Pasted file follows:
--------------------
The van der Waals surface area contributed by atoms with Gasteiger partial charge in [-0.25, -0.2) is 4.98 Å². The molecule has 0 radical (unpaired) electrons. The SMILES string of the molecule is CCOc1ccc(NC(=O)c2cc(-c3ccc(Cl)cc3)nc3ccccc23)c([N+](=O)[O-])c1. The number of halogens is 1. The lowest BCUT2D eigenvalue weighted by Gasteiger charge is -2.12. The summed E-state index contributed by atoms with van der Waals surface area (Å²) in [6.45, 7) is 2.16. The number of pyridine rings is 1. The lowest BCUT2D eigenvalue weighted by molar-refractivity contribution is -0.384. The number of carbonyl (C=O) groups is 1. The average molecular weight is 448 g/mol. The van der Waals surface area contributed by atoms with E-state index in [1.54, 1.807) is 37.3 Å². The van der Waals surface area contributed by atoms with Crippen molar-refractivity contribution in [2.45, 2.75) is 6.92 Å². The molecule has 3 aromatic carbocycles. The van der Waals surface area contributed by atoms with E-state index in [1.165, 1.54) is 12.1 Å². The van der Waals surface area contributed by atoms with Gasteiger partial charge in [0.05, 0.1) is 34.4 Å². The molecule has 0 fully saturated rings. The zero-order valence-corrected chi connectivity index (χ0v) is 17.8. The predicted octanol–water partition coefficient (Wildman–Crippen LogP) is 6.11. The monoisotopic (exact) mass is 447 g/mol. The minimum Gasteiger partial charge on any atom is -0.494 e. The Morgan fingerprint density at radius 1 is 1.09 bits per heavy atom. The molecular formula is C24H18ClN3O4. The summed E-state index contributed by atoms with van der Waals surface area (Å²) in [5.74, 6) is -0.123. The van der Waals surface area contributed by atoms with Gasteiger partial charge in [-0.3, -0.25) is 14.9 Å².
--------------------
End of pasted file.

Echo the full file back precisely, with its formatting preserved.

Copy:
The van der Waals surface area contributed by atoms with Gasteiger partial charge in [-0.25, -0.2) is 4.98 Å². The molecule has 0 radical (unpaired) electrons. The SMILES string of the molecule is CCOc1ccc(NC(=O)c2cc(-c3ccc(Cl)cc3)nc3ccccc23)c([N+](=O)[O-])c1. The number of halogens is 1. The lowest BCUT2D eigenvalue weighted by Gasteiger charge is -2.12. The summed E-state index contributed by atoms with van der Waals surface area (Å²) in [6.45, 7) is 2.16. The number of pyridine rings is 1. The lowest BCUT2D eigenvalue weighted by molar-refractivity contribution is -0.384. The number of carbonyl (C=O) groups is 1. The average molecular weight is 448 g/mol. The van der Waals surface area contributed by atoms with E-state index in [1.54, 1.807) is 37.3 Å². The van der Waals surface area contributed by atoms with Crippen molar-refractivity contribution in [2.45, 2.75) is 6.92 Å². The molecule has 3 aromatic carbocycles. The van der Waals surface area contributed by atoms with E-state index in [1.165, 1.54) is 12.1 Å². The van der Waals surface area contributed by atoms with Gasteiger partial charge in [0.05, 0.1) is 34.4 Å². The molecule has 0 fully saturated rings. The zero-order valence-corrected chi connectivity index (χ0v) is 17.8. The predicted octanol–water partition coefficient (Wildman–Crippen LogP) is 6.11. The monoisotopic (exact) mass is 447 g/mol. The minimum Gasteiger partial charge on any atom is -0.494 e. The Morgan fingerprint density at radius 1 is 1.09 bits per heavy atom. The molecular formula is C24H18ClN3O4. The summed E-state index contributed by atoms with van der Waals surface area (Å²) in [5.74, 6) is -0.123. The van der Waals surface area contributed by atoms with Gasteiger partial charge in [-0.3, -0.25) is 14.9 Å².